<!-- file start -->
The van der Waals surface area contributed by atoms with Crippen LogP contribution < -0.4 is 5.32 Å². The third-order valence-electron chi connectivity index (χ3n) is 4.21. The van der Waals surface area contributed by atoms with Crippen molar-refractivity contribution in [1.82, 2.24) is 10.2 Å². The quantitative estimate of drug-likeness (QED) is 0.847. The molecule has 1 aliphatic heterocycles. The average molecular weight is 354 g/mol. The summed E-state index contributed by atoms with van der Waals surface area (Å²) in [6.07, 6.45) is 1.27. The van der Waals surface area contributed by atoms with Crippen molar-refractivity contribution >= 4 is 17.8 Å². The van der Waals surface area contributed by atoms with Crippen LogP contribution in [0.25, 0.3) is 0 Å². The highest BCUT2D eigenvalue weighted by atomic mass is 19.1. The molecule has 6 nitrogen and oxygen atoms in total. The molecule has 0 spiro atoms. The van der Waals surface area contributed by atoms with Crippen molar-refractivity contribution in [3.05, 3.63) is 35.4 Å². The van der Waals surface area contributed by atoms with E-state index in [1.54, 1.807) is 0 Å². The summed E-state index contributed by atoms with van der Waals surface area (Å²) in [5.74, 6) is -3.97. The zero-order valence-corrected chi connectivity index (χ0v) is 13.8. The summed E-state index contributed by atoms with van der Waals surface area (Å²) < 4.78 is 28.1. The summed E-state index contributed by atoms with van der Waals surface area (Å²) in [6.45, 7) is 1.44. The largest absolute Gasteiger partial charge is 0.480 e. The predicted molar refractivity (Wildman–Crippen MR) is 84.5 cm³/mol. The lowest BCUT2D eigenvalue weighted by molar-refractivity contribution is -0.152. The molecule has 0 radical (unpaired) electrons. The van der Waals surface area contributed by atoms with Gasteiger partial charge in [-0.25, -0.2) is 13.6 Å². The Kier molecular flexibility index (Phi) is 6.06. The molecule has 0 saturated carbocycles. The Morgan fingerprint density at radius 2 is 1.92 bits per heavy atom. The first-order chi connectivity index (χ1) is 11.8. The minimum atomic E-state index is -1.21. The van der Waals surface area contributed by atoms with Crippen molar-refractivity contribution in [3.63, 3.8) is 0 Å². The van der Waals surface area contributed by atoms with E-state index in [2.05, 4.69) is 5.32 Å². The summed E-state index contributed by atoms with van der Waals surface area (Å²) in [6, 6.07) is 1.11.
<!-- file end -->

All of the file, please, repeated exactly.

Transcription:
The van der Waals surface area contributed by atoms with Crippen LogP contribution < -0.4 is 5.32 Å². The third-order valence-electron chi connectivity index (χ3n) is 4.21. The van der Waals surface area contributed by atoms with Crippen molar-refractivity contribution in [1.82, 2.24) is 10.2 Å². The quantitative estimate of drug-likeness (QED) is 0.847. The molecule has 1 aliphatic heterocycles. The average molecular weight is 354 g/mol. The summed E-state index contributed by atoms with van der Waals surface area (Å²) in [6.07, 6.45) is 1.27. The van der Waals surface area contributed by atoms with Crippen molar-refractivity contribution >= 4 is 17.8 Å². The van der Waals surface area contributed by atoms with Crippen LogP contribution in [0.25, 0.3) is 0 Å². The highest BCUT2D eigenvalue weighted by atomic mass is 19.1. The molecule has 6 nitrogen and oxygen atoms in total. The molecule has 0 spiro atoms. The van der Waals surface area contributed by atoms with Crippen molar-refractivity contribution in [3.05, 3.63) is 35.4 Å². The van der Waals surface area contributed by atoms with E-state index in [1.54, 1.807) is 0 Å². The summed E-state index contributed by atoms with van der Waals surface area (Å²) in [5.74, 6) is -3.97. The zero-order valence-corrected chi connectivity index (χ0v) is 13.8. The summed E-state index contributed by atoms with van der Waals surface area (Å²) < 4.78 is 28.1. The summed E-state index contributed by atoms with van der Waals surface area (Å²) in [6.45, 7) is 1.44. The largest absolute Gasteiger partial charge is 0.480 e. The predicted molar refractivity (Wildman–Crippen MR) is 84.5 cm³/mol. The lowest BCUT2D eigenvalue weighted by molar-refractivity contribution is -0.152. The molecule has 0 radical (unpaired) electrons. The van der Waals surface area contributed by atoms with Gasteiger partial charge in [-0.25, -0.2) is 13.6 Å². The Kier molecular flexibility index (Phi) is 6.06. The molecule has 0 saturated carbocycles. The Morgan fingerprint density at radius 2 is 1.92 bits per heavy atom. The first-order chi connectivity index (χ1) is 11.8. The minimum atomic E-state index is -1.21. The van der Waals surface area contributed by atoms with Crippen molar-refractivity contribution in [3.63, 3.8) is 0 Å². The van der Waals surface area contributed by atoms with E-state index in [2.05, 4.69) is 5.32 Å². The summed E-state index contributed by atoms with van der Waals surface area (Å²) in [6, 6.07) is 1.11.